UTRECHT, The Netherlands – Poultry producers should see improved returns in 2020 as Asian countries affected by African Swine Fever (ASF) become hot markets for poultry exports, Rabobank said in its Poultry Quarterly Q1 2020 report.
Rabobank expects chicken to fill the gap in local protein markets affected by the swine disease and help the industry recover from an oversupply of poultry. Also aiding in the recovery from the surplus of poultry are improved beef prices, stable average feed prices and more balanced supplies of poultry, Rabobank said.
However, prices for dark-meat chicken are forecast to stay at high-to-average levels but with more volatility, according to the report. Adding to this volatility will be rising availability of dark meat driven by Russia and Ukraine’s entry into global poultry markets and the reopening of China’s market to US chicken exports.
“The outlook for the global poultry industry will be challenging in 2020,” Rabobank explained in its report. “The ongoing impact of ASF outbreaks in Asia — and, to a lesser extent, in Europe — will remain one of the key themes for the year ahead. This will have a big impact on total protein availability in local markets, given the expected drop in pork production in China of 15 percent — after the 25 percent drop in 2019.
“Pork production in Southeast Asian countries such as Vietnam, the Philippines, Cambodia, Laos, and Myanmar is also heavily affected by ASF and faces significant drops (10 percent to 25 percent),” the report continued. “For 2020, the threat of the ongoing spread of ASF will impact production decision-making by poultry farmers.”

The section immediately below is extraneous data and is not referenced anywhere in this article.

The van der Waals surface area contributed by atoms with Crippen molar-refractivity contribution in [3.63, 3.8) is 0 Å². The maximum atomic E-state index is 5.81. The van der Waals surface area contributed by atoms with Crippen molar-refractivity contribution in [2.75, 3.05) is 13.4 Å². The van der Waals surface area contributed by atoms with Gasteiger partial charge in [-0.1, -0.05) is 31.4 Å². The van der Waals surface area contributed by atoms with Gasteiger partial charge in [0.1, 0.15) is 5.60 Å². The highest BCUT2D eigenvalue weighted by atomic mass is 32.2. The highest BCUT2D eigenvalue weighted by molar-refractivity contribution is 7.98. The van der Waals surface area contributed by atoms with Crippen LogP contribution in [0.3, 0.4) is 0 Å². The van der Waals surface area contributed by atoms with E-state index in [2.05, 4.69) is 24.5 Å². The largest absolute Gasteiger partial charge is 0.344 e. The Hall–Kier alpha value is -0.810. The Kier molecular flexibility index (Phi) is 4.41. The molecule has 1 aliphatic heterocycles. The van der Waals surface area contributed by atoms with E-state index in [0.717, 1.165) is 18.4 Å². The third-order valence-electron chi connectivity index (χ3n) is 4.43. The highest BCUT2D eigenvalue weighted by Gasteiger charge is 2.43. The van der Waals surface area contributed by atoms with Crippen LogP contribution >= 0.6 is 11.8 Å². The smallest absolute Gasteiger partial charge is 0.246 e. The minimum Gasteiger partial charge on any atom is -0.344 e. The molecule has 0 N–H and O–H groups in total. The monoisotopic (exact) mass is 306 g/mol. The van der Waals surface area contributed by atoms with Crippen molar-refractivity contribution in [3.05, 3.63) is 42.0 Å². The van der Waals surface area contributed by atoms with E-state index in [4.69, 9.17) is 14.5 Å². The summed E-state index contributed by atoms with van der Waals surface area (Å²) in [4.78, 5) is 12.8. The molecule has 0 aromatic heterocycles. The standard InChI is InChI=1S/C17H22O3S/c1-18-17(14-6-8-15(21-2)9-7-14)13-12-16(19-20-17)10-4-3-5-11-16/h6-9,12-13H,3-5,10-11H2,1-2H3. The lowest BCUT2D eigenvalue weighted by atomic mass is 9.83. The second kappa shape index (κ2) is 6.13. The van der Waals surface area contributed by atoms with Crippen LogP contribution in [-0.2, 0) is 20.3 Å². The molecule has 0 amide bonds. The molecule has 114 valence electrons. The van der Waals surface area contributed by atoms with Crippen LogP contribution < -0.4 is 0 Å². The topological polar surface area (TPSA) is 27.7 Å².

On a country basis, Rabobank expects US production growth of 3 percent in the first half of 2020. US producers should see improved returns with the opening of China’s market which should lift prices for leg quarters and wings. Price support from higher beef prices, which is the main substitute for poultry, also will help returns, according to the report.
Brazil will see relatively limited export growth of 1 percent this year, although Rabobank expects poultry production to expand by 2 percent in 2020.
The top performing markets in 2020 will be China — where Rabobank expects to see short supplies of poultry in the next four to five years — and Mexico where outbreaks of avian influenza stifled supplies of poultry in early 2019. Demand in China is expected push chicken production 15 percent higher, according to Rabobank, while ongoing concerns about ASF will drive volatility in markets.
Rabobank noted several “wild cards” that could impact poultry markets in 2020. Brexit concerns remain in play during 2020 along with the ongoing risk of AI outbreaks, feed price volatility and potential trade disruptions, according to the Rabobank report.
"Under any Brexit scenario, trade will surely be more difficult, and local UK production will likely increase,” Rabobank said in its report. “Exactly how much of a difficulty Brexit will pose for the EU poultry industry remains to be seen. Industry preparations to optimize production and refocus trade flows within Europe are not easy. This could affect market conditions throughout 2020.
Growth in poultry production is expected to slow in the eastern European Union, but trade restrictions are rising in Africa and the Middle East.
“The reopening of China for US poultry is equally important here,” Rabobank noted. “At the same time, we’ve seen trade between Brazil, Saudi Arabia, and the EU becoming more difficult. For 2020, there are still pending trade disputes, with US-China trade negotiations being the major one. Although chicken exports to China have already been opened, trade access could be facilitated by reducing tariffs. This could strengthen the position of US poultry and lead to changes in global trade flows, with more space likely available in traditional US export markets like Mexico, Cuba, and Angola, among others.”